The evening of September 1, three days after Hurricane Ida made landfall in Louisiana, the remnants of the storm passed over New York City and dumped more than five inches of water on the metropolitan area in the span of a few hours. The resulting flood event stranded thousands of cars on the roadways, spewed water into countless basement apartments, and shut down almost the entire subway system. At least 13 people died in the city alone.
According to data from NOAA, the Ida event qualified as at least a “hundred-year flood,” which means it has around a 1 percent chance of happening in any given year. Except the event came only a few weeks after another once-in-a-lifetime flood; that storm broke the one-hour record for precipitation in New York at 1.94 inches, but the Ida event shattered that record again, bringing 3.14 inches of rain to Central Park in a single hour.
Descriptors like “hundred-year flood” aren’t just terms of art. They reflect how we understand and interpret the natural world, and when we witness events like Elsa and Ida, we can be confident that our understanding is sorely out of date. If we want to catch up to disasters like these, we have to come to terms with the fact that we need nothing short of a radical, full-scale transformation of the world we live in; to survive, we may need to alter it beyond recognition. We have to rethink how we build, live, and do almost everything, and rebuild most of the physical environment we take for granted.
Many of us are wont to think of climate change as the kind of thing that happens in particular, defined areas: Fires burn in California; hurricanes strike Florida; heat waves scald the deserts of Arizona. If it has done nothing else, the past summer has shown that this framework is false. The temperate Pacific Northwest burned beneath a heat dome, an apocalyptic flood raged through the hills of Middle Tennessee, and the Caldor Fire jumped the Sierra Nevada and burned through Lake Tahoe.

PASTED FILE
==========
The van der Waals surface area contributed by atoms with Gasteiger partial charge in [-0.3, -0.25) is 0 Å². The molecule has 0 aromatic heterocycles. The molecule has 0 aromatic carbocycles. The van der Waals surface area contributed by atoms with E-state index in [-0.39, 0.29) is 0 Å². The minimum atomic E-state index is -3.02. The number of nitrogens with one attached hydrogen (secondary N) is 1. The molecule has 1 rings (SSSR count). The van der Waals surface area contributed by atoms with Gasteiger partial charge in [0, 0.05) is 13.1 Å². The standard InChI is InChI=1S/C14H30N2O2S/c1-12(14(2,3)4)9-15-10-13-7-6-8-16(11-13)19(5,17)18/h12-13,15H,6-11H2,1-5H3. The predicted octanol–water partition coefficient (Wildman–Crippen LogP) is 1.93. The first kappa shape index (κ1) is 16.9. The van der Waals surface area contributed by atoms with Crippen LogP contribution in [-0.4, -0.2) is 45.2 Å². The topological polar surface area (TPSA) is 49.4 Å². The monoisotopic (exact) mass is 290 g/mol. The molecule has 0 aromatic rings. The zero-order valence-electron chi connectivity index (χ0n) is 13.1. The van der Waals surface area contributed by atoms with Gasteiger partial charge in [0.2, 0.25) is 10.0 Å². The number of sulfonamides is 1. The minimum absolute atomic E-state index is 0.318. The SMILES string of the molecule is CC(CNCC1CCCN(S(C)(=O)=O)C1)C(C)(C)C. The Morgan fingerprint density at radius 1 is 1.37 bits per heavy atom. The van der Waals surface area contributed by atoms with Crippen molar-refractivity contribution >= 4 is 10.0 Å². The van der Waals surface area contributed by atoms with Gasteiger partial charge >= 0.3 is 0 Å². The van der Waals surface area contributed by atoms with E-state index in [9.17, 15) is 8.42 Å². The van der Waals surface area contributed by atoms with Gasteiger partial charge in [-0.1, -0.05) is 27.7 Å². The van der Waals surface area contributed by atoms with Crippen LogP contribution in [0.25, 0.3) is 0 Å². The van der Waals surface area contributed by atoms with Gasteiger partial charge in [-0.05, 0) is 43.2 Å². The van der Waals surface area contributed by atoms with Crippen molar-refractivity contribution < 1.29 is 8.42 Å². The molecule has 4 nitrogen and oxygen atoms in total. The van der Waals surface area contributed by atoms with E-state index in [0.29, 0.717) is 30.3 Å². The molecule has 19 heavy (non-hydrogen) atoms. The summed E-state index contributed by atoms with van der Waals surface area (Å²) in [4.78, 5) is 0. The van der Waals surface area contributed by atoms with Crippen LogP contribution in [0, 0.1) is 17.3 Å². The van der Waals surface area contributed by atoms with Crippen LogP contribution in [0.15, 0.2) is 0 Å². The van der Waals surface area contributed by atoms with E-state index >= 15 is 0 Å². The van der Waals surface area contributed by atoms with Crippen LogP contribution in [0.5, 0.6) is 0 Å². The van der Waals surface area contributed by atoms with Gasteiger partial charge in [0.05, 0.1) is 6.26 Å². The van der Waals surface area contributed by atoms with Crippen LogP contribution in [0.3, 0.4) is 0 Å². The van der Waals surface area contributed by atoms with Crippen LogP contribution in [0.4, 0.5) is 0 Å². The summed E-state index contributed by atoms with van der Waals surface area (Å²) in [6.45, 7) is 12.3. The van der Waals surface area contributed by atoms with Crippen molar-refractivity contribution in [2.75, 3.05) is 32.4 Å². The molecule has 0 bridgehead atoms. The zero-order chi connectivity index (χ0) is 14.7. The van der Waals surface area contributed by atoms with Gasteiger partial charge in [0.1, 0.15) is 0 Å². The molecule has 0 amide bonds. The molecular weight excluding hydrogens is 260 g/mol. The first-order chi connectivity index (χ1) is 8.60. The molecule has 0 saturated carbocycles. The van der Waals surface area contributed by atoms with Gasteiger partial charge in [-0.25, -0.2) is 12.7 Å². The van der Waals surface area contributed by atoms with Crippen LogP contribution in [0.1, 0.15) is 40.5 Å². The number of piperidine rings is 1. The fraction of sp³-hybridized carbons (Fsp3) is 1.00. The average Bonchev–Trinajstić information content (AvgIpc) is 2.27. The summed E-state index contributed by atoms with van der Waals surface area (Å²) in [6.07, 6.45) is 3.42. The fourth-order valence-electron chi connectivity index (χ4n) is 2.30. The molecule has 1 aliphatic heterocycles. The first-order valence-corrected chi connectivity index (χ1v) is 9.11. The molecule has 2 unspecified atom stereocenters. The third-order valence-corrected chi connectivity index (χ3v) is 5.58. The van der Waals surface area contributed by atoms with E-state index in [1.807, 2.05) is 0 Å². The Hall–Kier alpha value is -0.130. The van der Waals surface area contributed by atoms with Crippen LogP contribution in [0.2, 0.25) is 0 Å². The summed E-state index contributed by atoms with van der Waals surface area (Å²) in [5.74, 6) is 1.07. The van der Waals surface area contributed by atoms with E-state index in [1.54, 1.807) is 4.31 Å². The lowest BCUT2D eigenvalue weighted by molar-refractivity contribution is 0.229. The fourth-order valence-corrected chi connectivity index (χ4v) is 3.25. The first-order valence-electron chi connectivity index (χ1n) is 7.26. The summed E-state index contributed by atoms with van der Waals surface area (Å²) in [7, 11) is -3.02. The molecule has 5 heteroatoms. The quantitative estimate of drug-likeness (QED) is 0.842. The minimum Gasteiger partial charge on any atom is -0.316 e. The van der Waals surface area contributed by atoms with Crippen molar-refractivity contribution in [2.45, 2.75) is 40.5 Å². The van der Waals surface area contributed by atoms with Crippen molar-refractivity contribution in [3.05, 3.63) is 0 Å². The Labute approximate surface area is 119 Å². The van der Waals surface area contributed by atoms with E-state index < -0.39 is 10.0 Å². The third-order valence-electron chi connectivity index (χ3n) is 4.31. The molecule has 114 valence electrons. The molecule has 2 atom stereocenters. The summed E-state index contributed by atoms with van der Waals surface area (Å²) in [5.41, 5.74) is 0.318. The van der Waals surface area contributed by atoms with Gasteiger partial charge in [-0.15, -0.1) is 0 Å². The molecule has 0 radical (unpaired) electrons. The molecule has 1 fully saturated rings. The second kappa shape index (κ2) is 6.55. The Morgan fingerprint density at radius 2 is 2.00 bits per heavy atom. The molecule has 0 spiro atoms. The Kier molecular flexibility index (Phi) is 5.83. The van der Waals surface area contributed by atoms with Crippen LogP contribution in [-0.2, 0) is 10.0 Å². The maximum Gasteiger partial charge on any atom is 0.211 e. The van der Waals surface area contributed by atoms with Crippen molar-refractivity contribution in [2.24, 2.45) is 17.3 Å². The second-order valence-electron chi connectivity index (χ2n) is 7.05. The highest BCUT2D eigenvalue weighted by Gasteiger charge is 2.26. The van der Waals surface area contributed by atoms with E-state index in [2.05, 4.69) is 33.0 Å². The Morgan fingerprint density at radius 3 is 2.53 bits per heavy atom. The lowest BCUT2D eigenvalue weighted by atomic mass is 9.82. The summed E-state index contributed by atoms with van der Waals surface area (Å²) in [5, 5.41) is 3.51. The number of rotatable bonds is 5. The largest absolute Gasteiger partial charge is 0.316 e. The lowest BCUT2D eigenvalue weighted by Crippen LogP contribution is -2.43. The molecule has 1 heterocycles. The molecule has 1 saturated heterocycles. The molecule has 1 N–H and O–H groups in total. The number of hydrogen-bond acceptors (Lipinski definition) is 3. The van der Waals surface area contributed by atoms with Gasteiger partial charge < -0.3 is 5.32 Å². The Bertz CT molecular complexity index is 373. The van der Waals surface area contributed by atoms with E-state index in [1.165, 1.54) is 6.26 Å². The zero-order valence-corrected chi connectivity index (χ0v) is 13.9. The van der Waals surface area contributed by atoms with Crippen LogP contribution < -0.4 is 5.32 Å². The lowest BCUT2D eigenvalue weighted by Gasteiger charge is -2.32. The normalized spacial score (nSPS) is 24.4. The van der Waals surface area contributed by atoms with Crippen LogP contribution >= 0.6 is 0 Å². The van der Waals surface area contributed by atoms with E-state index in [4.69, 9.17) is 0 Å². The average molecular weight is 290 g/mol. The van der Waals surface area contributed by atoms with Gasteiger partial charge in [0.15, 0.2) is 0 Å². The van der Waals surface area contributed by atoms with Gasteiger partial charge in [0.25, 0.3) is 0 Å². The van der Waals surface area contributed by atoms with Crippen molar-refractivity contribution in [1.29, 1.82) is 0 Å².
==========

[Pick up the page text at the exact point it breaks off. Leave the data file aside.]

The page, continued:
The increase in extreme rainfall events is of particular note, since it threatens many of the northern cities that we have thought of as refuges from climate change. Warmer air can hold more moisture, which means that storms passing through that air can gather and release more rain. This phenomenon is behind the convective weather patterns known as “rain bombs,” and although the science is not yet definite, it appears to affect larger storm systems like Ida and the rainstorm that struck Tennessee.
The sheer territorial extent of areas vulnerable to extreme weather has dire consequences: It’s now difficult to know where and how to concentrate our resources, and almost impossible for the eventual victims to prepare for impact. The Federal Emergency Management Agency publishes a nationwide database of flood zone maps that purport to show which areas are vulnerable to flooding. If you look at the maps for New York City, you will see that they bear almost no resemblance to the places where flooding took place during Ida: elevated parts of Brooklyn like Bushwick, Bed Stuy, and Park Slope were buried beneath several feet of water. The folly of the flood maps is the same as the folly of the hundred-year flood: They’re both attempts to delimit and define a crisis that seems to have no real outer bound.